Over the last few months, we’ve been working with some of our farmers to improve the complexities around reporting, and specifically the ASC Certification (Aquaculture Stewardship Council). Through that process, we’ve learned what’s required to not only meet the standards, but also some of the challenges that a farm may face in the process of getting certified.
ASC claims to be “globally recognized as the most challenging, transparent independent third-party farm certification to attain.” We wanted to take a look at how certified farms approach one of the daunting health challenges facing farmed salmon today — sea lice.
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Salmon have a lousy problem, and the race to solve it is spanning the globe. A surge of parasitic sea lice is…
Given this challenge, we set out to answer the following question:
Are there any differences in treatment patterns between ASC certified sites vs the rest of Norway in combating sea lice?
The Norway aquaculture ecosystem is unique with its availability of data publicized by both ASC and the government. Using this information, we’ve been able to take a look at the various treatment methods available for combating sea lice and compared the usage of those methods within the industry.
To make the comparison we took a look at 3 of the most commonly used techniques to address sea lice:
Medicinal treatments: In-feed additives (ex. SLICE) or chemical baths to kill lice on salmon
Mechanical treatments: Physical treatments using fresh water, warm water, or brushes conducted on well-boats
Cleaner-fish: Released wrasse or lumpfish that naturally consume lice, both on the salmon and free swimming in the water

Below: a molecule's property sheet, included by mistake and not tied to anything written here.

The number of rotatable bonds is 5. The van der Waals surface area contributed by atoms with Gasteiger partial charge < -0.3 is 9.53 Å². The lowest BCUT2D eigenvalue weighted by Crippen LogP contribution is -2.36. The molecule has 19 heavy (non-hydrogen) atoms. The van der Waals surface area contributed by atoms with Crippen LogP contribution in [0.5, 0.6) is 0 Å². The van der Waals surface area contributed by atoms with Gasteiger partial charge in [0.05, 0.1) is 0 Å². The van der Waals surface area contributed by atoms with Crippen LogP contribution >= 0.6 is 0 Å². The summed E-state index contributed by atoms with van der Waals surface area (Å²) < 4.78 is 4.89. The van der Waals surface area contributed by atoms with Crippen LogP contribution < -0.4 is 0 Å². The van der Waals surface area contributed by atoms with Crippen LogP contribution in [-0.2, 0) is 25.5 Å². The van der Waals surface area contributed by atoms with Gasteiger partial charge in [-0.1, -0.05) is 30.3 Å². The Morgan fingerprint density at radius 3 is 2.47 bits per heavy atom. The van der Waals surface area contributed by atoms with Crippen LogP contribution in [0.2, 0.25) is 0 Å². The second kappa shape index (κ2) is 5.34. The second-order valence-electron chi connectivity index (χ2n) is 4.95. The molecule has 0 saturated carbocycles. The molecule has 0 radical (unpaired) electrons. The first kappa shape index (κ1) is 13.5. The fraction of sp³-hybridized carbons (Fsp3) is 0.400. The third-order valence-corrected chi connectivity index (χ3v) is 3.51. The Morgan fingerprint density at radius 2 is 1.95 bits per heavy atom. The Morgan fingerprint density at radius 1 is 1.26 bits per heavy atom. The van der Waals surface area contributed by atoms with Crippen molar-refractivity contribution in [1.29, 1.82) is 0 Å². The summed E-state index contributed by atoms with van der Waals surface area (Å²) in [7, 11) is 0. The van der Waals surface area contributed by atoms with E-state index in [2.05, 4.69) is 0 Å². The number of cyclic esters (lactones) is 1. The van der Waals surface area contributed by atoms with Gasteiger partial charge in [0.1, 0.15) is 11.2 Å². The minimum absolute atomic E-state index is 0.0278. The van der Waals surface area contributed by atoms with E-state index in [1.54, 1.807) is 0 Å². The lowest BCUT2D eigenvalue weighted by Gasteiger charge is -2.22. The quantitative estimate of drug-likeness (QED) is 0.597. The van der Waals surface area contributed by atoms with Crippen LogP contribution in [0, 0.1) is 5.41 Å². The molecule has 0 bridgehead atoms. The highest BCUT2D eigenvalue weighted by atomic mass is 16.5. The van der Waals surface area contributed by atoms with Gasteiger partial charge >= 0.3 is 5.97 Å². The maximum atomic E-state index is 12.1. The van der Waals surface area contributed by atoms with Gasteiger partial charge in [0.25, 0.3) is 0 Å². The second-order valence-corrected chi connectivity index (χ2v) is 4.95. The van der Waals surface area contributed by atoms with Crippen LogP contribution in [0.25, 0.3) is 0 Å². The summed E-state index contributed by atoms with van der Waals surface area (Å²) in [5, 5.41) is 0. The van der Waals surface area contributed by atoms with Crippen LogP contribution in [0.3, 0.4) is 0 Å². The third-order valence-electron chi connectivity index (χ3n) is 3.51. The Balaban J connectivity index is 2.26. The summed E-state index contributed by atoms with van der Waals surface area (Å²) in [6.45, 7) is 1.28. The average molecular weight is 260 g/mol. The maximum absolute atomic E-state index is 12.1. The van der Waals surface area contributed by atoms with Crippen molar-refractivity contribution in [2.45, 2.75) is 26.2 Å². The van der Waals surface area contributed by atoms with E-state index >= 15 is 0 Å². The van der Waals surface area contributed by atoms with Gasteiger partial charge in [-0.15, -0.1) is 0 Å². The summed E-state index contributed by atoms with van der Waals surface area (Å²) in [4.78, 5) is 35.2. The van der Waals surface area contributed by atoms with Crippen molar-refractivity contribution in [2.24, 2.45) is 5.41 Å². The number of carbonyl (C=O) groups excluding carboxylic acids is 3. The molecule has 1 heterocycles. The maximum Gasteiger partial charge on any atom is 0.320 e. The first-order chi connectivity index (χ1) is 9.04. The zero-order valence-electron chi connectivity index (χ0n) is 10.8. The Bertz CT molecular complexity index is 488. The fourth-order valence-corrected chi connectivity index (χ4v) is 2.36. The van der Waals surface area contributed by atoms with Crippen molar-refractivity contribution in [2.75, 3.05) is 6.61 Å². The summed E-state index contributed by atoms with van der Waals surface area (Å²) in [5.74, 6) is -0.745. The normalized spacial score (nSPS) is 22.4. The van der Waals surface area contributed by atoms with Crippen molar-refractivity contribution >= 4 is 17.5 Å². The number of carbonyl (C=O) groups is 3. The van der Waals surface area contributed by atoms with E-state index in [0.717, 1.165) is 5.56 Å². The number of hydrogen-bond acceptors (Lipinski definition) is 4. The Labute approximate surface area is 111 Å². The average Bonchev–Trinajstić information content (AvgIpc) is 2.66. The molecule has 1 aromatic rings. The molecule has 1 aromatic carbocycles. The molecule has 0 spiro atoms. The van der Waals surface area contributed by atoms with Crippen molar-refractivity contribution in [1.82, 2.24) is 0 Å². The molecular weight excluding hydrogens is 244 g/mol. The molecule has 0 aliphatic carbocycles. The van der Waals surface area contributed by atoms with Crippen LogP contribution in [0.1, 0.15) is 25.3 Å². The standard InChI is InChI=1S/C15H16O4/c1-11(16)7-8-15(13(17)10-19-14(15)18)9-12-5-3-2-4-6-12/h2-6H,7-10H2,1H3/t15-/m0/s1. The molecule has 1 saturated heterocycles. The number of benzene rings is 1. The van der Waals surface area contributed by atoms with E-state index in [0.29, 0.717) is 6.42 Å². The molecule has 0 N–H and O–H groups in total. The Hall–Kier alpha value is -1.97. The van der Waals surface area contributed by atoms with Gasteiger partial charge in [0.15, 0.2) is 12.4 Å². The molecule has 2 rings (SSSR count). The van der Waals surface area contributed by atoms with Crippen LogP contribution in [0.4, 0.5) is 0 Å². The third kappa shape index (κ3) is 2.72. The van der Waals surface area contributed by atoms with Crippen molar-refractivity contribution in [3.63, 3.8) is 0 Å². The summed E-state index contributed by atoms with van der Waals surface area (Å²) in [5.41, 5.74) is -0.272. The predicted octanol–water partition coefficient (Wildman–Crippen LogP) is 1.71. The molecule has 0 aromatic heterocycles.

We took the information reported by farms over the last 4 years on the three treatment techniques. As of today, there are currently 135 localities actively certified by ASC in Norway, and these sites represent ~25% of all biomass produced in the country. Through the analysis, here’s some of our initial findings:
ASC sites showcase minimal differences as compared to non-certified sites when it comes to the usage patterns of mechanical and medicinal treatments.
ASC sites represent significant usage of the country’s cleaner-fish deployments over the last 3 years and particularly during times outside of sea lice outbreaks.
Over the last few years, the industry has been focused on reducing medicinal treatments, and the data reflects that trend.
Since the development of sea lice resistance against SLICE, medicinal treatments as a whole have decreased, and the ASC sites showcased the same trend. The resistance, along with an increased pressure to produce salmon more sustainably, has led to the increasing usage of innovative solutions for combating lice, such as mechanical and cleaner fish.
The reduction in medicinal treatments has led to a large increases in the number of mechanical treatments used throughout the industry. Since 2016, we’ve seen a large increase in the usage of thermolicers and other fresh water treatments for sea lice, and they continue to rise.
For ASC sites, the initial data suggests they have been able to keep these mechanical treatments to a minimum, even as other sites continue to report an increases.
Cleaner Fish Deployments